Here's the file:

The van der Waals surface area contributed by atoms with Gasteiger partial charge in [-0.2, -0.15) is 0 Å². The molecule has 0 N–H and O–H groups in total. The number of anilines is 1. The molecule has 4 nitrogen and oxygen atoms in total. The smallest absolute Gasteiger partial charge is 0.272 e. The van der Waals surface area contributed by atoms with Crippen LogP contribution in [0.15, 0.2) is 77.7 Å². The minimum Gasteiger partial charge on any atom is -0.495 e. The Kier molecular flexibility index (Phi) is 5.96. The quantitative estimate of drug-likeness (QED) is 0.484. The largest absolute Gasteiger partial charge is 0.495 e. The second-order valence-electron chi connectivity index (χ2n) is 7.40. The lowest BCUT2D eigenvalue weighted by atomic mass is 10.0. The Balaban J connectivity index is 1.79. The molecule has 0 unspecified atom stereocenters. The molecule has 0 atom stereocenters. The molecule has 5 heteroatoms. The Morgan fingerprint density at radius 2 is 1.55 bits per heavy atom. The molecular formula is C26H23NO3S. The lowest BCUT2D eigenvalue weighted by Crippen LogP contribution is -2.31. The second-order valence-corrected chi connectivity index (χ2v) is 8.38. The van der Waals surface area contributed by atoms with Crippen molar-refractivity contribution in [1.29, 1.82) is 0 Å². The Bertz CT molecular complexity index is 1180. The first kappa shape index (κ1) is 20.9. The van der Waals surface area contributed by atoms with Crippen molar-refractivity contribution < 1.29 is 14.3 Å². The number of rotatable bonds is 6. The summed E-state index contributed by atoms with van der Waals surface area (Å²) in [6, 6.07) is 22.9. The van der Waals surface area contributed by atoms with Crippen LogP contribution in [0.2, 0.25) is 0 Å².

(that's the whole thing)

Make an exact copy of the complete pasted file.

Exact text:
The van der Waals surface area contributed by atoms with Gasteiger partial charge in [-0.2, -0.15) is 0 Å². The molecule has 0 N–H and O–H groups in total. The number of anilines is 1. The molecule has 4 nitrogen and oxygen atoms in total. The smallest absolute Gasteiger partial charge is 0.272 e. The van der Waals surface area contributed by atoms with Crippen LogP contribution in [0.15, 0.2) is 77.7 Å². The minimum Gasteiger partial charge on any atom is -0.495 e. The Kier molecular flexibility index (Phi) is 5.96. The quantitative estimate of drug-likeness (QED) is 0.484. The largest absolute Gasteiger partial charge is 0.495 e. The second-order valence-electron chi connectivity index (χ2n) is 7.40. The lowest BCUT2D eigenvalue weighted by atomic mass is 10.0. The Balaban J connectivity index is 1.79. The molecule has 0 unspecified atom stereocenters. The molecule has 0 atom stereocenters. The molecule has 5 heteroatoms. The Morgan fingerprint density at radius 2 is 1.55 bits per heavy atom. The molecular formula is C26H23NO3S. The lowest BCUT2D eigenvalue weighted by Crippen LogP contribution is -2.31. The second-order valence-corrected chi connectivity index (χ2v) is 8.38. The van der Waals surface area contributed by atoms with Crippen molar-refractivity contribution in [1.29, 1.82) is 0 Å². The Bertz CT molecular complexity index is 1180. The first kappa shape index (κ1) is 20.9. The van der Waals surface area contributed by atoms with Crippen molar-refractivity contribution < 1.29 is 14.3 Å². The number of rotatable bonds is 6. The summed E-state index contributed by atoms with van der Waals surface area (Å²) in [6, 6.07) is 22.9. The van der Waals surface area contributed by atoms with Crippen LogP contribution in [0.2, 0.25) is 0 Å².